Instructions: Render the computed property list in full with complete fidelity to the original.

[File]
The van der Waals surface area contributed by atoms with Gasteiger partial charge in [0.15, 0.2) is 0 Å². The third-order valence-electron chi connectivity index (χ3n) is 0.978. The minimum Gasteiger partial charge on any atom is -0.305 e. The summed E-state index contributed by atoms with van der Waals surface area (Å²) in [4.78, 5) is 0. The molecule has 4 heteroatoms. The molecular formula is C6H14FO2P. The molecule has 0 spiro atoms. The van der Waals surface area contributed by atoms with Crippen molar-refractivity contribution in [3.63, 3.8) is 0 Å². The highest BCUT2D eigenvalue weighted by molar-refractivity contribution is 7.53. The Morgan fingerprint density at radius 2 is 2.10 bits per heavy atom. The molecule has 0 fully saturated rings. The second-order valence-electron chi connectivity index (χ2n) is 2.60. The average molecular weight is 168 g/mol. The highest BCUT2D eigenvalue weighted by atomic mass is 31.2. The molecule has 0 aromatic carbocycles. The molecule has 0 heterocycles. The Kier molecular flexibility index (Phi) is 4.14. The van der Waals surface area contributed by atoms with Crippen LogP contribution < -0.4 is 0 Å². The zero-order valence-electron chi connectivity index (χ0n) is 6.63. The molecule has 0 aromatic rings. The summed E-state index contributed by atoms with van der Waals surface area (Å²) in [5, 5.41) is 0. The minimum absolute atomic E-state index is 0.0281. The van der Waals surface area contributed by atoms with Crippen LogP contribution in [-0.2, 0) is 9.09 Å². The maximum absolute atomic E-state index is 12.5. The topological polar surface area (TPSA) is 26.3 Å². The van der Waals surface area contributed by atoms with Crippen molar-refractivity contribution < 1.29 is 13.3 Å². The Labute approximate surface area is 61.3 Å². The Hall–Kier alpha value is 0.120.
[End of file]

The van der Waals surface area contributed by atoms with Gasteiger partial charge in [0.15, 0.2) is 0 Å². The third-order valence-electron chi connectivity index (χ3n) is 0.978. The minimum Gasteiger partial charge on any atom is -0.305 e. The summed E-state index contributed by atoms with van der Waals surface area (Å²) in [4.78, 5) is 0. The molecule has 4 heteroatoms. The molecular formula is C6H14FO2P. The molecule has 0 spiro atoms. The van der Waals surface area contributed by atoms with Crippen molar-refractivity contribution in [3.63, 3.8) is 0 Å². The highest BCUT2D eigenvalue weighted by molar-refractivity contribution is 7.53. The Morgan fingerprint density at radius 2 is 2.10 bits per heavy atom. The molecule has 0 fully saturated rings. The second-order valence-electron chi connectivity index (χ2n) is 2.60. The average molecular weight is 168 g/mol. The highest BCUT2D eigenvalue weighted by atomic mass is 31.2. The molecule has 0 aromatic carbocycles. The molecule has 0 heterocycles. The Kier molecular flexibility index (Phi) is 4.14. The van der Waals surface area contributed by atoms with Crippen LogP contribution < -0.4 is 0 Å². The zero-order valence-electron chi connectivity index (χ0n) is 6.63. The molecule has 0 aromatic rings. The summed E-state index contributed by atoms with van der Waals surface area (Å²) in [5, 5.41) is 0. The minimum absolute atomic E-state index is 0.0281. The van der Waals surface area contributed by atoms with Crippen LogP contribution in [-0.2, 0) is 9.09 Å². The maximum absolute atomic E-state index is 12.5. The topological polar surface area (TPSA) is 26.3 Å². The van der Waals surface area contributed by atoms with Crippen molar-refractivity contribution < 1.29 is 13.3 Å². The Labute approximate surface area is 61.3 Å². The Hall–Kier alpha value is 0.120.